Amid much fanfare, Turkey launched a military incursion into the northwestern Kurdish enclave of Afrin over the weekend. Mosques across the country held special “conquest” prayers for the victory of the country’s military. The Ottoman military band, Mehter, performed in the border provinces as a show of support for soldiers taking part in the operation. After the country’s top cleric’s call, thousands across the country gathered in mosques to pray for the servicemen. The opposition, except for the pro-Kurdish HDP, has all lent full support to the operation. Many Turks see it as a historic opportunity to write the wrong of Western efforts to establish a Kurdish state. They think the operation will prevent the Kurds from reaching the Mediterranean and bring peace to the “oppressed people” of Afrin. Nevermind that despite the fanfare, it is a limited push into the outskirts of the city or that the United States has no presence in Afrin or that it is practically impossible for the Kurds of Afrin to reach the Mediterranean or the operation is likely to ignite Arab-Kurdish conflict let alone bring peace and stability. For the Turks, the “second war of independence” is raging in Afrin. And with that, President Erdogan has already achieved the real aim of the operation: galvanizing the nationalists ahead of critical 2019 elections.
But moving ahead might be less smooth. The operation poses serious dilemmas for Turkey. Turkish officials said the aim of the operation was to create a nineteen-mile-deep zone inside Syria, which can be used as a safe area for civilians. The zone is likely to be secured and administered by Turkey’s Syrian rebel allies. Turkish president Erdogan vowed that after establishing the safe zone, the campaign would root out the Kurdish militias and rebuild infrastructure and democratic institutions.
Afrin is a majority Kurdish enclave. It is a mountainous terrain. Any attempt to dislodge the Kurdish militias will face well-armed, battle-hardened YPG fighters. Administering the zone and building institutions are likely to be even more challenging in a region where locals oppose Turkish troops and its proxies.
There are other complicating factors. Russia, Iran and the Assad regime are all troubled by the recent U.S. announcement that it expects to have a long-term presence in Syria. They view Turkish incursion as a way to weaken the United States’ Kurdish allies and curb U.S. influence in Syria. Thus, Russia, which has troops in Afrin and controls the skies over the region, has given Turkey the green light to mount the attack. Iran called on Turkey to halt the operation but Tehran, too, failed to issue an outright condemnation. Despite public condemnation, the Assad regime also acquiesced to the attack. But none are likely to tolerate a long-term Turkish presence inside Syria. The more likely scenario is that the areas captured by Turkish forces will be handed to the Assad regime.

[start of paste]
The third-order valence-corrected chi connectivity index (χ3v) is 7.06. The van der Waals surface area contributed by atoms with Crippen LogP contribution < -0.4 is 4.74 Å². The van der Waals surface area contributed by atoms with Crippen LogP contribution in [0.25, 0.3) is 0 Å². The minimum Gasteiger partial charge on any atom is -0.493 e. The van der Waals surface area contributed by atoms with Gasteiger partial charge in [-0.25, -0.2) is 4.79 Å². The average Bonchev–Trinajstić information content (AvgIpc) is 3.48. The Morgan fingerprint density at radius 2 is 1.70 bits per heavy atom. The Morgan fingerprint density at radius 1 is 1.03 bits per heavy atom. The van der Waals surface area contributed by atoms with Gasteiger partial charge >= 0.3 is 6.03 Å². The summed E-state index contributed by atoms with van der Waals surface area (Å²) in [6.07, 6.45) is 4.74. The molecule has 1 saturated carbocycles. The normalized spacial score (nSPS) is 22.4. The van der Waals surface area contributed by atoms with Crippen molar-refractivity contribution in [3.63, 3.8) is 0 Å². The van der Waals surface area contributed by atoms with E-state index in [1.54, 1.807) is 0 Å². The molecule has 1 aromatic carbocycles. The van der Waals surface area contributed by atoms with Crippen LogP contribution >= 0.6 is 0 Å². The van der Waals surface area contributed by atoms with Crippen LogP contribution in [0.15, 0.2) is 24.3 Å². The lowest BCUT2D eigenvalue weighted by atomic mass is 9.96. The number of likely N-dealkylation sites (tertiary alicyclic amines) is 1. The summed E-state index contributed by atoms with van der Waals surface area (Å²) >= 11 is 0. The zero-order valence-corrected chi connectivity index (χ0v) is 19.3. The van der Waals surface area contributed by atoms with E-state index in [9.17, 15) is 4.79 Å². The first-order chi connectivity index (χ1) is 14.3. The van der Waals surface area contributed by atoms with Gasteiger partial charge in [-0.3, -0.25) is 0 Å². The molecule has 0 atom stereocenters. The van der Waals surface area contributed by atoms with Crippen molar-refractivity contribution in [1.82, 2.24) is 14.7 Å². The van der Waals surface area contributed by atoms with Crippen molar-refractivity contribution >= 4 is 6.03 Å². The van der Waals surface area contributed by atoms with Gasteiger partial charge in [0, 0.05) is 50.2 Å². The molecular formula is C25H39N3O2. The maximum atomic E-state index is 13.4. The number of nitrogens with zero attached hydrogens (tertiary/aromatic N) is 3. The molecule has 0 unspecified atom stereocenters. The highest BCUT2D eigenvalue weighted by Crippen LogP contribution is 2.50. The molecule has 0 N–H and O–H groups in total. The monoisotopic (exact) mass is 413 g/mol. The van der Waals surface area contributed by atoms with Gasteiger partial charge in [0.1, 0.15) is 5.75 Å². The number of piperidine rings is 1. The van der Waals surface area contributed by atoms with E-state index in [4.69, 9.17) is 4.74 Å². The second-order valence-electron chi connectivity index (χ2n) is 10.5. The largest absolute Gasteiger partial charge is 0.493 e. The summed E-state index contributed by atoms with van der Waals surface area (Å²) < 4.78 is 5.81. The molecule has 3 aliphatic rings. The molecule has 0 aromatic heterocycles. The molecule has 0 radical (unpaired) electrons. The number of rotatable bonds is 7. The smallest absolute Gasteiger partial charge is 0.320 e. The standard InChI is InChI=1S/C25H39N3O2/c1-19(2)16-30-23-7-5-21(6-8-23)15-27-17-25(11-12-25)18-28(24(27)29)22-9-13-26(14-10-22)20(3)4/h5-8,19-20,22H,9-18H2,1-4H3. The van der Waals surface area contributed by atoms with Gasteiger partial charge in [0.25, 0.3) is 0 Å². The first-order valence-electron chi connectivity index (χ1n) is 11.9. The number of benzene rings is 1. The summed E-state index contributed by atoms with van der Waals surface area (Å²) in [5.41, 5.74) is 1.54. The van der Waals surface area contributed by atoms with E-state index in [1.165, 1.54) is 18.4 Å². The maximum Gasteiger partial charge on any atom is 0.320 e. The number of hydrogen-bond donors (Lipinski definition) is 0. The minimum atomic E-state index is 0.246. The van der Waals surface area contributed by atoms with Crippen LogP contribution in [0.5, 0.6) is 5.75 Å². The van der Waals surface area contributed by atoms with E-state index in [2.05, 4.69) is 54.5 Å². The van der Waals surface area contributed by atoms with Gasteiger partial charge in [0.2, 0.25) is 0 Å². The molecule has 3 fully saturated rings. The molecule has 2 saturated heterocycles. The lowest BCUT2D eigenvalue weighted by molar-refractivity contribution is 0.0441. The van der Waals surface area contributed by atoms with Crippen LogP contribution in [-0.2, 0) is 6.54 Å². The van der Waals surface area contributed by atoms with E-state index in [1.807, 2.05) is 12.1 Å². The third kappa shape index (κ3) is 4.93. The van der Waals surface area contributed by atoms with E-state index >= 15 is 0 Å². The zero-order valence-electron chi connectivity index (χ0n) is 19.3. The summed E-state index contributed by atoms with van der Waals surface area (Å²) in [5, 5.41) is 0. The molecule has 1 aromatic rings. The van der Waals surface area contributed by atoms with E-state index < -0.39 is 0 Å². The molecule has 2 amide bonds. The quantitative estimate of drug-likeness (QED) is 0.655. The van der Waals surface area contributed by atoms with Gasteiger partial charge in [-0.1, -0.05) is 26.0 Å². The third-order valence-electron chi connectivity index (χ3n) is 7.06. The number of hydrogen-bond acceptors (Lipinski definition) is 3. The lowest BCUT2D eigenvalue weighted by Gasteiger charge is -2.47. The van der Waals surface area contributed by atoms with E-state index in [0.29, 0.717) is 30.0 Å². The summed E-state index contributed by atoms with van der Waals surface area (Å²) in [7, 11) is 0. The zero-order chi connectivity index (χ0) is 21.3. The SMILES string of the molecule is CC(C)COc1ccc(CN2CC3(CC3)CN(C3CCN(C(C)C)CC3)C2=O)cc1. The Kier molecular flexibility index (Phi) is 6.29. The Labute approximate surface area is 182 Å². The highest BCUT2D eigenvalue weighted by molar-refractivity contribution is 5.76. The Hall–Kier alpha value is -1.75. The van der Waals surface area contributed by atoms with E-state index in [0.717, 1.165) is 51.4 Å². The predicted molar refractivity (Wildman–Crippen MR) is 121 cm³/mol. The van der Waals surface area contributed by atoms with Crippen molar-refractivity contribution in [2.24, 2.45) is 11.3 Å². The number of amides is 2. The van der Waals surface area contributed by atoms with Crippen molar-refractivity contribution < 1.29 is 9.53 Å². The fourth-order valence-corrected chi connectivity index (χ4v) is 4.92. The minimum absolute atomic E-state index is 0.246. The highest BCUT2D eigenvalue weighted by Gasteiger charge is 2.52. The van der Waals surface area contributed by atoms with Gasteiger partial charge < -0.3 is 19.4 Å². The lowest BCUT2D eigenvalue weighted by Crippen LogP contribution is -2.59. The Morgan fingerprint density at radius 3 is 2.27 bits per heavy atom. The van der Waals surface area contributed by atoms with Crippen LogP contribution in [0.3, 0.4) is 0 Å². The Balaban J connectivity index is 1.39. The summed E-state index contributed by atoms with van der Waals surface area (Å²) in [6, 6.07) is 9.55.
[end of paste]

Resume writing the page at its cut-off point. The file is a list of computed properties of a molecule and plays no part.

This puts Turkey in an awkward position. Although Turkey has quietly dropped its demand for regime change in Syria and gradually scaled back its support for the opposition, in rhetoric, President Erdogan is still fiercely anti-Assad. As recent as last month, he called the Syrian president a terrorist and said it was impossible for Syrian peace efforts to continue with him. At least three soldiers have been killed in the Afrin operation. Handing over territory to the Assad regime that Turkish soldiers died for is a difficult sell—even in a country where media is almost entirely under the control of the government.
The Turkish president also vowed to push on from Afrin to Manbij, where U.S. forces and their Kurdish allies against the Islamic State are on the ground. That raises the possibility of a conflict between Turkish and U.S. forces. Considering Turkey still allows the United States to use Incirlik Air Base to support the YPG operations against the Islamic State, one might think that Ankara will not go as far as risking a military confrontation with its NATO ally. But Erdogan boxed himself in. Walking back the strong statements about the Manbij operation will not be easy if Ankara does not get anything tangible from Washington.
The United States, for its part, is trying hard to prevent a potential Turkish operation into Manbij. Until now, Washington managed to walk a fine line between working with the Kurdish militia and preventing a complete breakdown in its relations with Ankara. But the small northern Syrian town of Manbij is likely to put an end to the United States’ balancing act. If Erdogan delivers on his threat to move into Manbij, the United States will be forced to pick a side. It will either significantly scale down its support to its Kurdish allies or risk a military confrontation with its NATO ally. The stakes are high. The United States is, therefore, trying to find a middle ground before a potential Manbij operation. Secretary Tillerson said that the United States is discussing with Turkey the possibility of setting up a security zone on the Syria border to address Turkey’s concerns about a Kurdish enclave there. But Erdogan is not known for favoring middle ground. The recent announcement that the United States is planning to maintain a long-term presence in Syria raised eyebrows in Ankara. Erdogan knows full well that that means further U.S. engagement with the Syrian Kurds.
Turkey’s recent military incursion into Afrin will be a test case in many ways. Manbij is a critical juncture in a long-strained Turkey-U.S. relations. Afrin will test Turkey’s cooperation with Russia, Iran and the regime in Syria. But most critical of all, the operation into Manbij will show how much Erdogan is willing to risk in order to secure a nationalist alliance at home and win the critical elections in 2019.
Gonul Tol is the director of Turkish Studies at the Middle East Institute.